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Gorighat: US-based, Indian Muslim Relief & Charities (IMRC) have started a clinic on April 3 this year in Gorighat village of Chatara district in Jharkhand which comes under Kothi-Gumaria belt, where population is predominantly poor.
The presence of a clinic in an area with no roads, no electricity, no water and no medical facilities at all is turning out to be a major success as more than 1,000 patients with different health complications have been treated in last three months except for the month of Ramadan, when the clinic was closed.
Kundan Kumar a 16-year-old boy from Gorighat village in Chatara district of Jharkhand lost his father in an accident. Days following his father’s death, he started experiencing severe fever and coughing, which left him bedridden for days.
“I didn’t know that I was suffering from some serious disease. I used to cough frequently, but being poor my deceased father couldn’t afford to take me to a hospital which is 40 Kms from here,” said Kundan.
On Sunday April 3 this year, a neighbour came to inform him about a health clinic started in a local Madarasa. Without losing time, he went to clinic where the doctor diagnosed him with Tuberculosis.After his father death, Kudan is the lone bread earner of his family.
Over the next two months, nine more cases of Tuberculosis were treated in the village clinic.
A local Islamia Arabia Madarasa has provided three rooms, where the clinic is established after installation of examination table, desks, a pardah besides commonly prescribed medicines and a diagnostic gear.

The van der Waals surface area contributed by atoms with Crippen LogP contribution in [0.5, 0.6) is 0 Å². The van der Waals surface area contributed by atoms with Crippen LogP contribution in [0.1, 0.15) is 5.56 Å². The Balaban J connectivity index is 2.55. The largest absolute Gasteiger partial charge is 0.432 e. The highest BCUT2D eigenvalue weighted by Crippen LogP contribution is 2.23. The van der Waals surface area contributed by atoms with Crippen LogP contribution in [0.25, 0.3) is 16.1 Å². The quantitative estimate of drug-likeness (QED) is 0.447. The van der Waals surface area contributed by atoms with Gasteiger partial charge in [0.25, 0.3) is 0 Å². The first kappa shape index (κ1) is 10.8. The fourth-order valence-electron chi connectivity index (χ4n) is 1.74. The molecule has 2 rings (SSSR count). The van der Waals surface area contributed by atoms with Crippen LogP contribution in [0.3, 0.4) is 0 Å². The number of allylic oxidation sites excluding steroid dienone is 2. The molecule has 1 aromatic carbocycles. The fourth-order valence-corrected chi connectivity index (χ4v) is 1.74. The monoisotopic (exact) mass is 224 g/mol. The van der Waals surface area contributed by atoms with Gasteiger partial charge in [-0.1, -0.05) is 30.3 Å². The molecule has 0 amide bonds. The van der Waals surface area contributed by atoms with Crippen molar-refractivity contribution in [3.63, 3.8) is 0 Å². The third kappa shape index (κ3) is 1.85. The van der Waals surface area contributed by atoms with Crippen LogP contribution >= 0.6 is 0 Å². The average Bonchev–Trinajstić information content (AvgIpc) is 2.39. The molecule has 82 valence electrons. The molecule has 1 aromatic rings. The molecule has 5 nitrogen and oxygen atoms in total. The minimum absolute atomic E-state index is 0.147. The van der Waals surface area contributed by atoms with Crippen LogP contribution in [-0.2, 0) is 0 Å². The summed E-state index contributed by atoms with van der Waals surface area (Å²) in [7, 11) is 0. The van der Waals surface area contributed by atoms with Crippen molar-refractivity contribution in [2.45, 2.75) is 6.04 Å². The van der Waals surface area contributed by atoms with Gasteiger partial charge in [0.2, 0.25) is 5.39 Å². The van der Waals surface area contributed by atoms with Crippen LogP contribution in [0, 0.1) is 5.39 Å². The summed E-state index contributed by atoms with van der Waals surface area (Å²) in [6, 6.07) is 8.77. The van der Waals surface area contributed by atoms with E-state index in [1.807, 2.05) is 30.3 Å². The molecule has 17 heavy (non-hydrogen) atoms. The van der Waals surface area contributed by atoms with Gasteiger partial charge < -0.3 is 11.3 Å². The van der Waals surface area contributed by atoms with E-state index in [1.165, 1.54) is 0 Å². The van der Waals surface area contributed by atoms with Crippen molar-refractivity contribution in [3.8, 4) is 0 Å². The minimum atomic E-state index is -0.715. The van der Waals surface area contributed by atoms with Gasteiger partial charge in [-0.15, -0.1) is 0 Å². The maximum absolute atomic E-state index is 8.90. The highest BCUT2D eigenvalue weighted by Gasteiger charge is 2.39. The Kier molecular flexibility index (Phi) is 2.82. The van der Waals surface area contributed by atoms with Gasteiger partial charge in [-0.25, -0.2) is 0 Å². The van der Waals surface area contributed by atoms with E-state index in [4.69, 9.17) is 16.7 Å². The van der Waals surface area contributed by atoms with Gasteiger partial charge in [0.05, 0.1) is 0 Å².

Among the treated patients, 10 were suffering from Tuberculosis, 150 patients had been diagnosed with malaria, 144 with typhoid, 20 with serious liver problems besides numerous others with general health ailments.
The patients are charged Rs 30 for examination and are provided free medicines within the amount.
Dr Mohammad Hussain, who has volunteered for IMRC health clinic in the village is a retired army doctor and lives at a distance of 12 kms from the village.
He always wanted to serve the community and feels delighted at the IMRC initiative of opening the clinic in such a remote village. He believes that more such village clinics should be started in every rural area so that quality health care is accessible to poor populace at their door steps.
“The rush of patients in the clinic is huge. Every Sunday it takes me 8-10 hours to treat more than hundred patients, because people travel on foot from various villages within 40 kms radius of Gorighat,” he said.
“As it is a rural area and majority of population is economically backward, they can’t afford to either visit a doctor or buy medicines which leaves them at the mercy of God. More clinics are required in these villages so that people don’t lose their lives to diseases that are curable,” he added.